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Volatility Stop Losses Protect Best
Use a Volatility Based or Volatility Adjusted Stop Loss

Use a Volatility Based or Volatility Adjusted Stop Loss

An Introduction

Volatility based or volatility adjusted stop losses can reduce the frequency of premature and unnecessary sales.  We think they are the best choice when there are no obvious regions of support to use as a reference.  They are far better than using a straight percentage.  They can allow just enough "wiggle room" so the stop won't be triggered by normal "noise" as the stock works its way to higher price levels.  

The basic stop-loss is an order to sell the stock "at the market" if it drops to a certain price.  When you buy a stock, you are relatively sure it is about to rise.  What if you are wrong?  The use of a stop loss is endorsed by nearly all successful traders and investors.  It is one of the best tools a person can use to limit losses while letting profits run.  

Experienced traders make it a rule to always enter a stop-loss order whenever they take a position.  That's because they have learned not to invest or trade without a "safety net."  It is the way they draw a line in the sand and say "this much of a drop I can tolerate, but no more."  Use of a stop loss enables a trader to be on a fishing trip or otherwise occupied, and if the stock falls more than it "should," it is sold.  When the stock declines to the stop price, the order changes to a "sell-at-the-market" order, and the stock is immediately sold at whatever the current market price is. 

The order is usually good for a limited time or it is "GTC" (Good-Till-Canceled).  Stop loss "At-the-market" orders are usually preferred over "limit" orders because a limit order can result in your not selling at all.  That is, for a "limit" order to be executed, the stock would have to be at the "limit" price.  When a stock is falling rapidly, it is generally better to get out than to quibble over price.    

How does one determine where to put it?  A stop-loss order can cause you to sell prematurely if you put it too close.  On the other hand, if it is too far away, it will not offer much protection.  Traders and investors will usually want their orders to be activated somewhat below a price where the stock is likely to get support.  For example, if the stock "bounces" every time it drops to $47, that means there is support at $47.  A trendline is also a region of support (because the stock tends to "bounce" off that line).  If a stock is in a rising trend, and the trendline defining its rise is at $39, a trader might set the his stop loss order at $38.  A stop loss could also be based on a drop of a certain percentage or on a drop that is beyond the normal fluctuation range or volatility of the stock (we'll come back to this approach later).  The market does not "know" or "care" where you bought a stock.  If a stock falls X% below your purchase price, it means absolutely nothing to the market.  The market is much more "interested" in its own patterns of support and resistance.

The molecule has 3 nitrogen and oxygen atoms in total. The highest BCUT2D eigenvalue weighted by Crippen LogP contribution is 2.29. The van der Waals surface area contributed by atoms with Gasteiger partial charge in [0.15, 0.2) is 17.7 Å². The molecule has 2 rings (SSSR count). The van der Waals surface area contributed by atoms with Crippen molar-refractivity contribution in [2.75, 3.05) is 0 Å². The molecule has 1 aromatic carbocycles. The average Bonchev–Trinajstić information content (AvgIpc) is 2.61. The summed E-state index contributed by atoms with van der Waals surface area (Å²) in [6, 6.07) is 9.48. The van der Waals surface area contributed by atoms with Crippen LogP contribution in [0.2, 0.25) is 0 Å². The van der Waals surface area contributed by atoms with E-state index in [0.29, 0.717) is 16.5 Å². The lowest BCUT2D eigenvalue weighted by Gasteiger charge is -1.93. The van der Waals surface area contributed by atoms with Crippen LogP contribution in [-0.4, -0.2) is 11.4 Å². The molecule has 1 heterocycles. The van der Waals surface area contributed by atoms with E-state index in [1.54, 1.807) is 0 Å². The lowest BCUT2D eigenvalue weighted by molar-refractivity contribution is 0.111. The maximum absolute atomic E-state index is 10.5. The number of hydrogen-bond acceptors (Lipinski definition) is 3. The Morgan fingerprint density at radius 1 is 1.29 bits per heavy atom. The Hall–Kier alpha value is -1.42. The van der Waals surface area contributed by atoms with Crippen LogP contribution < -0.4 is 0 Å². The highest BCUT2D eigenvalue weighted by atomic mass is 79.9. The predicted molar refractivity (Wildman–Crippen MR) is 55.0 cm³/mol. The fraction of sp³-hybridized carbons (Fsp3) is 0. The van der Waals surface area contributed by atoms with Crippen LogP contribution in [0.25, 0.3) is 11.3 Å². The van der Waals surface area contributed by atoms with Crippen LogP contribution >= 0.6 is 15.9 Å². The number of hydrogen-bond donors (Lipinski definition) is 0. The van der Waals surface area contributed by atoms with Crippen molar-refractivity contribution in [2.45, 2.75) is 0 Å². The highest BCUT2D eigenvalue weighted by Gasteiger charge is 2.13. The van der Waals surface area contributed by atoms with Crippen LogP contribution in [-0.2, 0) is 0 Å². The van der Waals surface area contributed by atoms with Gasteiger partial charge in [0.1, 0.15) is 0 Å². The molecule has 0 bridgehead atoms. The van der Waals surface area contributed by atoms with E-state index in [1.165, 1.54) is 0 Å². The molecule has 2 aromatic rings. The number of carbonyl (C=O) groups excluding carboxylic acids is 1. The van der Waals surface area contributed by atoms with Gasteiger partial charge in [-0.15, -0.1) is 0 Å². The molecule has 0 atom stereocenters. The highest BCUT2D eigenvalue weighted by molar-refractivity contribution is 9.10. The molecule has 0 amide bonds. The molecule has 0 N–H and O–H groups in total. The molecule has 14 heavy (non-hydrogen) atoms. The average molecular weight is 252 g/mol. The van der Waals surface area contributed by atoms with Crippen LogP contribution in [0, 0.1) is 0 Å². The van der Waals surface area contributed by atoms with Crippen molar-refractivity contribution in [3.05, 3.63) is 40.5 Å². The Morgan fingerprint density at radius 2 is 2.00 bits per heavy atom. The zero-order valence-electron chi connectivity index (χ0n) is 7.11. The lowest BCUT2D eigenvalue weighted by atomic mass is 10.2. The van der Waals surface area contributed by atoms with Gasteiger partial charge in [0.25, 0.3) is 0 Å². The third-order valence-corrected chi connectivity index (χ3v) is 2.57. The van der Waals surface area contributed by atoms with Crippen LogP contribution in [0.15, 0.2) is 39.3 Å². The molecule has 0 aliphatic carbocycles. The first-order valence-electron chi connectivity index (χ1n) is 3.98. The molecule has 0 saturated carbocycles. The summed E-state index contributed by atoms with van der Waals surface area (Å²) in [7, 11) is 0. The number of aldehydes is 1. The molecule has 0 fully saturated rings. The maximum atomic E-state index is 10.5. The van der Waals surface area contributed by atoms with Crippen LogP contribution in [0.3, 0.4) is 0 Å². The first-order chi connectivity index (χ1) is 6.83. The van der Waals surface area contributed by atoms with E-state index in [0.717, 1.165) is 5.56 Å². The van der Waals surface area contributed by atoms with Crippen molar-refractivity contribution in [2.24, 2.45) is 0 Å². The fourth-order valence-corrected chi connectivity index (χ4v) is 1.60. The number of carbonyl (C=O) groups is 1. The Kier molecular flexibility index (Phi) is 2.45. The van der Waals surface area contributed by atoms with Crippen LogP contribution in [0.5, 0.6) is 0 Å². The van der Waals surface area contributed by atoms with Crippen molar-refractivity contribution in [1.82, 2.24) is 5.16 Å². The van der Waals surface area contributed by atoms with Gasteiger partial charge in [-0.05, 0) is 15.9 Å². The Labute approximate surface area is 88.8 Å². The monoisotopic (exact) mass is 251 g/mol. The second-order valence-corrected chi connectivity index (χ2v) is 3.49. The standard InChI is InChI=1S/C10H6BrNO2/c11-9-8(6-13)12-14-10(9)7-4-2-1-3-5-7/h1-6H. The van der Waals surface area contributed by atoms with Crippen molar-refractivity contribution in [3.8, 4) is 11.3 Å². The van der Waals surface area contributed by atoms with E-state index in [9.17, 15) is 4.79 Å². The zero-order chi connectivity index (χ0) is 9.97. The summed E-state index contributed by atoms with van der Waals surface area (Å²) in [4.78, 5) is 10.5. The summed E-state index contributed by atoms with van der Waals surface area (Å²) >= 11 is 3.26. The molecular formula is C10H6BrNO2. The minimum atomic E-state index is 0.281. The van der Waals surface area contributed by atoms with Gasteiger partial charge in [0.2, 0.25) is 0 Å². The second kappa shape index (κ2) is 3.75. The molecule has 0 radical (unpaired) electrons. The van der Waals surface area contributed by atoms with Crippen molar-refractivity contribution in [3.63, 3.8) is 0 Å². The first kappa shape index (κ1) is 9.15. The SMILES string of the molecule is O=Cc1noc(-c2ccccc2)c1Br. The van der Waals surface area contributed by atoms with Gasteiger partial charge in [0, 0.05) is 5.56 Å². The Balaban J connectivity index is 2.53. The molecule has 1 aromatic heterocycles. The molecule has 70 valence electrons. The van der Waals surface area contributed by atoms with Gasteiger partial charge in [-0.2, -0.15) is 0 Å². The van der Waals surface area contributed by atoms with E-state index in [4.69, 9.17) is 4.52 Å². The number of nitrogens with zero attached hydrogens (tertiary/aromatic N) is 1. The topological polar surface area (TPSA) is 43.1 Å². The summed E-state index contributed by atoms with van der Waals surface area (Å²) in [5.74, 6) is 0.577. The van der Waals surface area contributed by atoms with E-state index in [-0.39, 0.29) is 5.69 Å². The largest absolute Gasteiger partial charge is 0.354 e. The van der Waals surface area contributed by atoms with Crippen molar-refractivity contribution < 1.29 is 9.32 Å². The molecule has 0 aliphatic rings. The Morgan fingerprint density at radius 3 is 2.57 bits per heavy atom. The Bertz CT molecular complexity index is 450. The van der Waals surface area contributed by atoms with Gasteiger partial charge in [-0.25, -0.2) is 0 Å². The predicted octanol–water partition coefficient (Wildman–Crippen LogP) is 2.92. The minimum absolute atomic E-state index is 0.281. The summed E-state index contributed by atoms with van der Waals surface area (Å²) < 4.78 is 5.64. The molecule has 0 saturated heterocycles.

For example, on 1-3-08 support for Valero (VLO) was at about $68.05.  During the following 20 days, the stock dropped to $47.80.  If a volatility based stop loss order were used, it could reasonably have been placed at about $67.75.  Such a stop would have saved the investor from having a loss of more than 29%.  The stop loss would have triggered an automatic sell order "at the market" when the stock fell to $67.75.  The stock did hit that price, and then it continued to drop.  

It must be acknowledged, though, that even if the stop loss were placed at $67.75, the stock may not have been sold at that price.  Remember that the stop loss becomes a "market order" when the stock falls to the trigger price.  The order would then be executed at the best price available for the next transaction.  A frightening news item might be released that causes the stock to gap down from above to well below the price of your stop loss order.  If that happens, your stock will be sold at the next available price below the gap.

Volatility based stop-losses are placed just outside the probable excursion range of the stock so that it is not likely that the stock will be sold on most "normal" price lurches, but it will cut losses quickly on more significant declines.  We provide a means by which you can use standard deviations and other measurements of volatility without having to perform the calculations. We'll get to that later. 

The Trailing Stop Loss Can Lock in Profits on a Rising Stock. As a stock rises, the price of the stop loss is raised. When the stock begins to fall, the order is triggered and a big part of the gain is "taken off the table." There are times when the pattern of a rising stock does not manifest any clearly defined levels of support that can be used to formulate a stop loss strategy.  That is when an alternate approach must be used. Probably the most effective of these is to measure the volatility of the stock and from that measurement determine the maximum range of excursion likely for the stock over a given time. A common practice of traders is to set their sell order just beyond the limits of the stock’s probable excursion range. This approach makes use of the laws of probability. That is, a sample of the stock's behavior pattern is taken and a statistical analysis is performed to see how much fluctuation is "normal" for the stock (this can be achieved without mathematical expertise on your part, so don't get discouraged). The stop loss is set outside the normal "lurch & jerk" range of the stock. Hence, the normal "noise" (random fluctuation) in the stock’s behavior is not likely to trigger an unnecessary sale. Such an event is, by definition, improbable. Only an event that causes the stock to fall an unusual amount relatively quickly would do that.